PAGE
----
Comcast's executive vice president David Cohen promises that there's more to come if regulators approve the company's proposed merger with Time Warner Cable. Testifying before the Senate Wednesday, Cohen vowed to bring "more investments, faster speeds," and expand Comcast's program for low-income broadband subscribers to current Time Warner Cable subscribers.
But pressed by lawmakers about the changes, Cohen also said that many of the benefits would be implemented for Comcast customers either way — they'd just be accelerated if the merger went through.
That introduces a trade-off. All the other questions about customer service and consumer protection aside, one of the biggest questions to be raised by Wednesday's hearing is whether lawmakers should use a carrot or a stick to press Comcast to roll out these benefits. The carrot -- allowing the merger with Time Warner Cable -- would allow Comcast to turn on its expanded scale. The big stick: denying the merger Comcast seeks and putting it at greater risk from competitors who would like nothing more than to knock the cable company out of its top position in broadband, video and potentially telephony?
The carrot approach would give Comcast the benefit of the doubt, while opening the way for regulators to impose conditions on the merger. There's some precedent for this. When Comcast purchased NBC Universal, Comcast was forced to comply with the Federal Communication Commission's net neutrality rules at least through 2018, and it made other commitments with respect to media diversity and low-income broadband access. A recent report from Comcast showed that it had made significant strides on meeting those goals. (An aside: When asked by lawmakers whether Comcast would recommit to net neutrality beyond 2018, Cohen did so in a roundabout way, saying that by then he would expect the FCC to have drawn up new, enforceable rules to replace the ones that got struck down by a federal court earlier this year. He didn't make any mention of a voluntary commitment.)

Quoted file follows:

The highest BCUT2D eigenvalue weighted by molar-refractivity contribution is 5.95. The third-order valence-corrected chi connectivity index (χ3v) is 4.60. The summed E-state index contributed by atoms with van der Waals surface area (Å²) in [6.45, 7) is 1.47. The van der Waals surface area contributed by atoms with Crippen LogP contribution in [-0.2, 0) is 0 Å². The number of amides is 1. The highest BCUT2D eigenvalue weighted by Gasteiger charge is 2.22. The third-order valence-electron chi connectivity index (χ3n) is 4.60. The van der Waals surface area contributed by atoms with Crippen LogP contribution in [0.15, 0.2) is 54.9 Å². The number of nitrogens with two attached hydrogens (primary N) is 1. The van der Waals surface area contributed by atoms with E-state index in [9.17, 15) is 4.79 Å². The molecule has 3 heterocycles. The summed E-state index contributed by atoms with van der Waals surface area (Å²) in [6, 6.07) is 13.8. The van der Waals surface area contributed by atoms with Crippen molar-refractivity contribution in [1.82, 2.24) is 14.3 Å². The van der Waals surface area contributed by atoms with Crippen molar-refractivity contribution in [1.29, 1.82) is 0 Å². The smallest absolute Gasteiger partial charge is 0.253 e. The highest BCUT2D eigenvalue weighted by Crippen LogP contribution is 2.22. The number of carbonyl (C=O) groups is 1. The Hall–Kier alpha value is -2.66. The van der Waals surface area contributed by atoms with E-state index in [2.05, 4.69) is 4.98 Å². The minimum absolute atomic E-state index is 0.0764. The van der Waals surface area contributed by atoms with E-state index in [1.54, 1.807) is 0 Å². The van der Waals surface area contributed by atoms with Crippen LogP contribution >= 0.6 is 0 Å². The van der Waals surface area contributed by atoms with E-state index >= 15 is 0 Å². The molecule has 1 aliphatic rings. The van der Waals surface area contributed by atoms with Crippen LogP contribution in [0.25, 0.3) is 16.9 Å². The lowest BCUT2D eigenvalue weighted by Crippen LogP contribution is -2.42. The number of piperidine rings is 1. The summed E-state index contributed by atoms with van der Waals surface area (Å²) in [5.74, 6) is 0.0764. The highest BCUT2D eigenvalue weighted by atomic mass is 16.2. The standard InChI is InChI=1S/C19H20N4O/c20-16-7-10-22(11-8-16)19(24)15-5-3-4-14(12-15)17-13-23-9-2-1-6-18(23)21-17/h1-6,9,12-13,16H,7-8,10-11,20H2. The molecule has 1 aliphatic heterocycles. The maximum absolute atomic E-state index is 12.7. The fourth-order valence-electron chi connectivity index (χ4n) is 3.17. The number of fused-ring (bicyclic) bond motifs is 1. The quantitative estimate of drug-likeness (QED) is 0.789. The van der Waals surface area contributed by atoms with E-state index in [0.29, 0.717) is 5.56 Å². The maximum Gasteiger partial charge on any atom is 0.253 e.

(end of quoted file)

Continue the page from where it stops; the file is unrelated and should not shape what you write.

"When Comcast makes promises, it keeps them," said Cohen in his written Senate testimony Wednesday.
Adding conditions to the merger is one lever the government could pull again to ensure that Comcast moves forward with its promises (and perhaps to extract bigger commitments in the process).
On the other hand, it's not clear whether that would be substantially better than the alternative.
Google Fiber has pretty convincingly shown in places like Austin that new broadband entrants can encourage existing providers to increase their own speeds. City governments are increasingly interested in building their own high-speed fiber optic networks — an initiative that has led to resistance from incumbent cable companies that stand to lose customers as a result of the publicly operated infrastructure. The FCC has signaled its interest in aiding those municipal efforts by pre-empting state laws that in some cases ban cities from building their own broadband services.
Comcast would likely argue that encouraging these competitive alternatives to grow would not measurably speed its own deployment of new services and upgrades nearly as quickly as letting the Time Warner Cable merger through. But nurturing those alternatives capitalizes on the market's competitive incentives. Granting the merger does nothing to change Comcast's existing disincentives to upgrade. To let Comcast have its way is to trust that the company will follow through.
Senators spent much of their allotted time Wednesday asking for assurances that consumers would not be harmed by the merger. But maybe the operative question is what regulators can best do to speed Comcast's continued upgrades — merger or no merger.